How One School Observes Banned Book Week

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By Edie Crabtree

Each year, the American Library Association designates the last week of September as “Banned Books Week” – a time to celebrate the freedom to read and the importance of the First Amendment.  The annual event highlights the benefits of free and open access to information, while drawing attention to the dangers of censorship.

Banning books is something that happened in Nathaniel Hawthorne novels, right?  Wrong. There are still today organizations and individuals that seek to ban or challenge books, hoping to have them removed from library shelves and school curriculums.

Well surely then, these are books that our children should be sheltered from — they must contain graphic content, or be so blatantly inappropriate that we should most definitely hide from our children their very existence, right?  Wrong again. Each year, beloved authors such as Dr. Seuss, Shel Silverstein, A.A. Milne, and Webster (yes, the dictionary!) find themselves on the list of books publicly targeted by different groups and individuals.

In fact, even the book containing the list of banned books is on the list.

I was curious how local school libraries respond to these issues, so I recently spoke to Eva Polizzi, a librarian at The Pegasus School.

Pegasus observes Banned Books Week each year with several activities in the library.  With the younger students, they will read a selection off the list and let them guess why the book was “banned.”  A favorite of the students is “The Lorax” by Dr. Seuss, which invariably someone will guess was banned because it contains the word “stupid.”  In reality, it was challenged by the logging industry, which felt that they were unfairly portrayed in Seuss’ environmental fable.

Older students will be treated to a visit from an author who has found his or her work on the list.  This year, they will hear from popular children’s author Sarah Weeks (“Oggie Cooder” series, “So B. It”).  They will also discuss whether the banning of books is a violation of our First Amendment rights.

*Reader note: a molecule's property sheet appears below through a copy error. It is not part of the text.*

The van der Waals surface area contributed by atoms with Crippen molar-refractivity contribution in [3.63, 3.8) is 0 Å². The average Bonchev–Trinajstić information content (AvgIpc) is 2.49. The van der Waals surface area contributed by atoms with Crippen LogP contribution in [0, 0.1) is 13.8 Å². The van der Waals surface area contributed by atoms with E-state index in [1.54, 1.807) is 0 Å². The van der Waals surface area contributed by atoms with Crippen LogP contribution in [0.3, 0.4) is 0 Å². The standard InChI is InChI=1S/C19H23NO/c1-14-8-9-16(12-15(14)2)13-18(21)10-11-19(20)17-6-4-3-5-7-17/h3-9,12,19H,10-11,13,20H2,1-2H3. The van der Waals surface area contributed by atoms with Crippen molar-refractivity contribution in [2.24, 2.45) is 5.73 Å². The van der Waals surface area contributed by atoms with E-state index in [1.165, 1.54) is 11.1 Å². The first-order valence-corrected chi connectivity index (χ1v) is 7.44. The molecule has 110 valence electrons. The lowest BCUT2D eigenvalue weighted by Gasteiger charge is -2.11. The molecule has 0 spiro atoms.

The message they are trying to impart to the students is that when a book is banned, it means that no one is allowed to read it.  It is one person or group attempting to curtail the rights of everyone.  While the school does separate some books into age-appropriate sections (the student population ranges from pre-school through eighth grade), they keep the banned and challenged books available because they believe that parents and families should decide together is OK for their family, based on their own values rather than someone else’s.

Ms. Polizzi says, “As a society, we seem to focus on libraries as quaint, sweet places, but I think it’s important to remind our students that they contain opinions and knowledge from all over the world, from all different worldviews.  Banned Books Week forces people to remember that there are constantly challenges to their right to free speech, and therefore, free reading, and it’s a right that shouldn’t be taken for granted.

“I love sharing books with the students because it opens up so many new worlds for them.  Anything they could ever want to know can be found in a book.  To be informed, contributing citizens of the world, we need to fight against the inclination to shelter ourselves and preserve the status quo.”

Apparently, the message is sinking in.  Newport Coast resident and Pegasus 8th grader, Ellie Pietsch says, “It is important for young minds to be exposed to all dialects of literature. We should have total access to all facets of a historical event, for example, so we can form our own opinions. We should recognize that there is more than one side to a story and therefore not let others limit what we can read and hence form opinions for us.”

As for me, while there are many books on the list that I would probably not feel comfortable having my young children read, I am happy that I still have the right to make that decision based on MY moral compass, and I’m even happier that the next generation is being taught to appreciate and exercise this right, as well.


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  1. I was told at school about a book that I wasn’t allowed to read online. Just some girl in math class, who said her parents forbade it, but that a lot of people are saying things like that.

    I had no idea that happened. Don’t people want us to read? Why not?

    She isn’t allowed to read anything from on line, like Keeley Thomson Demon Girl, or Twilight or see the movies. Not even Harry Potter. She’s in high school already.

    I hope that we all stand up against book banning and suppression, which is just as dangerous, maybe more so. It doesn’t take the government to ban a book, just someone not letting you read it.